NRC Issues RIS re National Terrorism Advisory System

On June 1, 2018, the U.S. Nuclear Regulatory Commission (NRC) issued Regulatory Issue Summary (RIS) 2018-03 to provide information on the U.S. Department of Homeland Security’s (DHS’s) National Terrorism Advisory System (NTAS) to licensees who are authorized to possess Category 1 and 2 quantities of radioactive material.

Although RIS 2018-03 requires no action or written response on the part of any addressee, and it does not impose new regulatory requirements on NRC licensees, it provides information that addressees may wish to consider in the event that DHS issues an NTAS alert.


In the NTAS advisory system, an “Elevated Alert” threat level warns of a credible terrorist threat against the United States and its territories that is general in both timing and target, or the alert details significant trends and developments in terrorism such that it is reasonable to recommend the implementation of protective measures to thwart or mitigate an attack.  An “Imminent Alert” warns of a credible, specific and impending terrorist threat against the United States and its territories and recommends the implementation of protective measures to thwart or mitigate an attack.

In RIS 2018-03, the NRC recommends that licensees in possession of Category 1 and 2 quantities of radioactive material as listed in Appendix A to 10 CFR Part 37 maintain awareness of the NTAS.  The NRC further recommends that, following an NTAS alert, these licensees should consider the information found in the RIS enclosures.

NRC notes in RIS 2018-03 that licensees required to implement a physical security plan in accordance with paragraph (a) of 10 CFR 73.55, “Requirements for physical protection of licensed activities in nuclear power reactors against radiological sabotage,” are also required under 10 CFR 73.55(k)(10) to establish, maintain and implement a threat warning system.  NRC advises that these licensees may wish to use the information in RIS 2018-03 to revise their existing threat warning system.


In the changed threat environment after the attacks of September 11, 2001, the Commission determined that certain licensed material should be subject to enhanced security requirements, and that individuals with unescorted access to risk-significant quantities of certain radioactive material should be subject to background investigations.  As part of the development of the enhanced security measures for this licensed material, the NRC performed threat and vulnerability assessments.  The purpose of these assessments was to identify gaps or vulnerabilities in security and the effectiveness and costs of certain physical protection enhancements at various licensed facilities.  The agency used the results of these assessments to develop enhanced security requirements that were issued to licensees via orders, using a graded approach based on the relative risk and quantity of material possessed by the licensee.

Generically applicable requirements are most effectively implemented through rulemaking rather than by orders.  Therefore, the NRC developed a rule for enhanced security for Category 1 and 2 quantities of radioactive material.  In developing this rule, the NRC considered, among other things, the various orders, lessons learned during implementation of the orders, recommendations of an independent external review panel and the Materials Program Working Group, and stakeholder comments received on the proposed rule and draft implementation guidance.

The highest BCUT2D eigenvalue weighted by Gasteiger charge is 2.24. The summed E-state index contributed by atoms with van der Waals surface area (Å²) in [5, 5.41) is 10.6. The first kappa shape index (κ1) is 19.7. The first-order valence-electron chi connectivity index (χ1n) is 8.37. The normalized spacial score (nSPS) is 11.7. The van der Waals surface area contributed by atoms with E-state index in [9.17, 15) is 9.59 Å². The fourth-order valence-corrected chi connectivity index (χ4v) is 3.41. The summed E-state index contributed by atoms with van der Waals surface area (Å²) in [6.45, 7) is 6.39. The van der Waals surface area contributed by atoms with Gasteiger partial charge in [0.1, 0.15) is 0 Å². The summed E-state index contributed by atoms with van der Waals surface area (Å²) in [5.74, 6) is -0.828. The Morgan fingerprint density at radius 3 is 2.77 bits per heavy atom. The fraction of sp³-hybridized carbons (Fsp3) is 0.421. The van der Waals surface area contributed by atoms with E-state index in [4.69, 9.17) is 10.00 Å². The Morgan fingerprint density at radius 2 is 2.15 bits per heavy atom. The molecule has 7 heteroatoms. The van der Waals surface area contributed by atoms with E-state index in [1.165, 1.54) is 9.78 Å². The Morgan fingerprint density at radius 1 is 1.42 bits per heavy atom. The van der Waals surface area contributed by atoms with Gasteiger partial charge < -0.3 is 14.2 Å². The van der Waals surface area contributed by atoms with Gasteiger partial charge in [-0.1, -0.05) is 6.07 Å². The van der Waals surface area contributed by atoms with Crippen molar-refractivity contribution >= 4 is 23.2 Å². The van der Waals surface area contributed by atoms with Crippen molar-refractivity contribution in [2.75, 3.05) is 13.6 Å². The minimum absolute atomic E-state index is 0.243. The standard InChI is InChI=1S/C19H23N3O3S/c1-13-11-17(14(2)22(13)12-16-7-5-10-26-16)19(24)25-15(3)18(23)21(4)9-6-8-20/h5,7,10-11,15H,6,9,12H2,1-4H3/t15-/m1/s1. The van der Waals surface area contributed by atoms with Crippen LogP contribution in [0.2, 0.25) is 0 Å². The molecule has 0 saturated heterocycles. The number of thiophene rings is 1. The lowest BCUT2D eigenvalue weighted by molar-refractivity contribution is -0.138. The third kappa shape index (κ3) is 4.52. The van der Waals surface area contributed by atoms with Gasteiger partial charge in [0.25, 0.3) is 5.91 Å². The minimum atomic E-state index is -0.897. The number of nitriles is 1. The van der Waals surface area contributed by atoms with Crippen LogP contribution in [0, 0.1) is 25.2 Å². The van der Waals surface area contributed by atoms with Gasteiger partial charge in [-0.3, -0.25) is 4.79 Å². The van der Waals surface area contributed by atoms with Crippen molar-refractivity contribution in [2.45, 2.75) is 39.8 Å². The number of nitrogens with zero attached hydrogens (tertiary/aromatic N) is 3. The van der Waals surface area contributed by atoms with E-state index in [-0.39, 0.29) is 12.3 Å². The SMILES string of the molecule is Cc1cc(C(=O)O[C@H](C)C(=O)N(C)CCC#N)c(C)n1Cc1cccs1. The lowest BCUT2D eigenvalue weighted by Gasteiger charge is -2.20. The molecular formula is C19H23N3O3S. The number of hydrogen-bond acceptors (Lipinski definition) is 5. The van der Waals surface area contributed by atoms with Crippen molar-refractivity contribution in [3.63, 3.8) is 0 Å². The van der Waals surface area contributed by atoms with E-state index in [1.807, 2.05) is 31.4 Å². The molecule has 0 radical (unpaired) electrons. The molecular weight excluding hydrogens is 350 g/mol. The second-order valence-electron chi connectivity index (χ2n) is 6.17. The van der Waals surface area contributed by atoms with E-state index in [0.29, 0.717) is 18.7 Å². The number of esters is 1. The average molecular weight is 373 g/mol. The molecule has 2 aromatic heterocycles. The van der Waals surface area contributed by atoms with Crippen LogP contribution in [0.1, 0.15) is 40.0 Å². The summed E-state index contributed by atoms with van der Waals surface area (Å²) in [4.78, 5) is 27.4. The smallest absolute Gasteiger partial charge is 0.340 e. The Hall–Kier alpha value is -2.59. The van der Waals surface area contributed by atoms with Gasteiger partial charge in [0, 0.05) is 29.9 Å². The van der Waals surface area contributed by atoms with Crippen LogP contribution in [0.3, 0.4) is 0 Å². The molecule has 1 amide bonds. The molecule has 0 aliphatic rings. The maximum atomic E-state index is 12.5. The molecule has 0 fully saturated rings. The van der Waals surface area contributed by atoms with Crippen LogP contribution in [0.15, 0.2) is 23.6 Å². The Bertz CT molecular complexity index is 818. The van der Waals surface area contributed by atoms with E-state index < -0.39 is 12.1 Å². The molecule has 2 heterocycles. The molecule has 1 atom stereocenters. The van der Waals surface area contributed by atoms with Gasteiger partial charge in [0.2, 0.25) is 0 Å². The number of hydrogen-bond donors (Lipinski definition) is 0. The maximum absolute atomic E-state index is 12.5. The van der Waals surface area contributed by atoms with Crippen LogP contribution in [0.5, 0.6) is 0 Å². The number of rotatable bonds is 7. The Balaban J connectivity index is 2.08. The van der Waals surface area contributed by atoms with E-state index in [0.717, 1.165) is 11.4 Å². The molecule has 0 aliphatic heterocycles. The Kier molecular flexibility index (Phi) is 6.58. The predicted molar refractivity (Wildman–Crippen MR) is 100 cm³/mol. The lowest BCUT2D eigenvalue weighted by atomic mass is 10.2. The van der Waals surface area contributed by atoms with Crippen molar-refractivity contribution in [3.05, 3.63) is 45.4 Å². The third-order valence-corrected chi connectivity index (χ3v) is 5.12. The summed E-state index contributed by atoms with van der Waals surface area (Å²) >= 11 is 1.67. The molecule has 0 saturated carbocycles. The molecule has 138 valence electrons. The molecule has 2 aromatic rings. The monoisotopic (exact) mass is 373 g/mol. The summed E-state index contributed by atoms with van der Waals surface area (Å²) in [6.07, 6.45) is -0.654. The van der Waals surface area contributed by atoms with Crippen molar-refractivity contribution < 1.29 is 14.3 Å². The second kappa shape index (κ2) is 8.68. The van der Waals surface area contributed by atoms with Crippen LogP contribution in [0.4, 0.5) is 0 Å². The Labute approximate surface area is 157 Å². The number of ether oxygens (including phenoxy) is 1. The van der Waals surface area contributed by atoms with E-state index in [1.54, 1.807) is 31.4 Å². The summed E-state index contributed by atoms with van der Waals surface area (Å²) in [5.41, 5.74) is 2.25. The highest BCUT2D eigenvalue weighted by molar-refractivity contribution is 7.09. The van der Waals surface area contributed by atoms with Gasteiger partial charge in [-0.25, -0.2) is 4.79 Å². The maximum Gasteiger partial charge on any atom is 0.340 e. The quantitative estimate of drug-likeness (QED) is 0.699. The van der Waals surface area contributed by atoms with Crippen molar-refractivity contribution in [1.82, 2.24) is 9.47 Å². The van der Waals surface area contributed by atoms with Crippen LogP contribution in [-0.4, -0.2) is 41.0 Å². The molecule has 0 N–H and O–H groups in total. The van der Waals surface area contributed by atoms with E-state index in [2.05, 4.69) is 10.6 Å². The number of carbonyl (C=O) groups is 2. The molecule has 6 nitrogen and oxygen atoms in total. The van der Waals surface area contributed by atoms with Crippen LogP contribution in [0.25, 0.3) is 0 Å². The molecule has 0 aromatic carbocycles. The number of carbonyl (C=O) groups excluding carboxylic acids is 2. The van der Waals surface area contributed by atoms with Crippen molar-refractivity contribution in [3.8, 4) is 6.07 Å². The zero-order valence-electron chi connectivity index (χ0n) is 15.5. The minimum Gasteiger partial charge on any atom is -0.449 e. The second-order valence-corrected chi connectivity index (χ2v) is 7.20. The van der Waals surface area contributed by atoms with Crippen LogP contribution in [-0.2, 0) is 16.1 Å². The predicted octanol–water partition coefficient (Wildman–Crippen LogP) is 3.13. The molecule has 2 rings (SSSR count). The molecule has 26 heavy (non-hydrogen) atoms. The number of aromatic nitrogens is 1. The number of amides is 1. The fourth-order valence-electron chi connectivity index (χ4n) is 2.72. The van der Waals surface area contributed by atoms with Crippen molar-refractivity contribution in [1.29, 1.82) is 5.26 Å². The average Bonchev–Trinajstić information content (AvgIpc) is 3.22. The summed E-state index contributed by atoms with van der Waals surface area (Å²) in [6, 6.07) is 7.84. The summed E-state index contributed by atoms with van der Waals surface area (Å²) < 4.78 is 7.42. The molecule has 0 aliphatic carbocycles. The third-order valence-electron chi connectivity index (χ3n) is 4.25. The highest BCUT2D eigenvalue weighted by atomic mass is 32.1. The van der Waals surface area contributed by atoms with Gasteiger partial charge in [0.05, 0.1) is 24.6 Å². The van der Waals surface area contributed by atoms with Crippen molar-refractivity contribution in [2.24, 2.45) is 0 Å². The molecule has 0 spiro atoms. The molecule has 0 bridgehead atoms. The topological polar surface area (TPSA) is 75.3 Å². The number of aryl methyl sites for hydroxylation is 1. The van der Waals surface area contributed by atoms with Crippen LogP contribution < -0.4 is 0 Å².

For additional information, please contact Duane White of the NRC at (301) 287-3627 or at

NRC Assesses Civil Penalty Against Allen County Cardiology

On September 7, 2017, the Nuclear Regulatory Commission (NRC) announced that the agency has proposed a $7,000 civil penalty against Allen County Cardiology for the failure to perform daily surveys and weekly tests while handling licensed radioactive material for use in medical procedures.  The company is based in Fort Wayne, Indiana.

The violations were identified during an NRC inspection last year and a subsequent investigation.  The NRC determined a medical technologist willfully failed to perform daily ambient radiation exposure rate surveys and weekly area radioactive contamination surveys.  The technologist also willfully provided inaccurate and incomplete records to the agency.  Allen County Cardiology took corrective actions, which included ensuring adequate time for completing the required tasks, conducting audits and committing to have an independent health physics service perform semi-annual audits.

The NRC has concluded that the company’s actions are effective and will prevent recurrence. Agency inspectors will conduct a follow-up inspection.  A copy of the Notice of Violation has been posted on the Agencywide Documents Access and Management System (ADAMS) at the NRC website.

For additional information, please contact Viktoria Mitlyng at (630) 829-9662 or Prema Chandrathil at (630) 829-9663.